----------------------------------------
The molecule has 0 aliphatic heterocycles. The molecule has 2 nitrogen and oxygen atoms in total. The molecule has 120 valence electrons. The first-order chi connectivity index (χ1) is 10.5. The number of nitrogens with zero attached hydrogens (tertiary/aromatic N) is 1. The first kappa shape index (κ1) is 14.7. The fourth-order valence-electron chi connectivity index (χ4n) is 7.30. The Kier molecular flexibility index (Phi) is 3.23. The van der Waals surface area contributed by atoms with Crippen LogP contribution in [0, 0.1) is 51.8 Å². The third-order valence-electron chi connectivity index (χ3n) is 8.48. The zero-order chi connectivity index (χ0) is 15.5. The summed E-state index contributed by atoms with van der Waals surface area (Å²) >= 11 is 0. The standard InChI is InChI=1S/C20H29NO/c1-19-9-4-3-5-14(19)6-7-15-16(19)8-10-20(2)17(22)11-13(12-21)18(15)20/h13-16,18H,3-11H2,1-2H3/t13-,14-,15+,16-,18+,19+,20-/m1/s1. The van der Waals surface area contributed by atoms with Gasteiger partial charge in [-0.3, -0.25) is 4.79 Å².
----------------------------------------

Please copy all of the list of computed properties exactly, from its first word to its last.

The molecule has 0 aliphatic heterocycles. The molecule has 2 nitrogen and oxygen atoms in total. The molecule has 120 valence electrons. The first-order chi connectivity index (χ1) is 10.5. The number of nitrogens with zero attached hydrogens (tertiary/aromatic N) is 1. The first kappa shape index (κ1) is 14.7. The fourth-order valence-electron chi connectivity index (χ4n) is 7.30. The Kier molecular flexibility index (Phi) is 3.23. The van der Waals surface area contributed by atoms with Crippen LogP contribution in [0, 0.1) is 51.8 Å². The third-order valence-electron chi connectivity index (χ3n) is 8.48. The zero-order chi connectivity index (χ0) is 15.5. The summed E-state index contributed by atoms with van der Waals surface area (Å²) >= 11 is 0. The standard InChI is InChI=1S/C20H29NO/c1-19-9-4-3-5-14(19)6-7-15-16(19)8-10-20(2)17(22)11-13(12-21)18(15)20/h13-16,18H,3-11H2,1-2H3/t13-,14-,15+,16-,18+,19+,20-/m1/s1. The van der Waals surface area contributed by atoms with Gasteiger partial charge in [-0.3, -0.25) is 4.79 Å².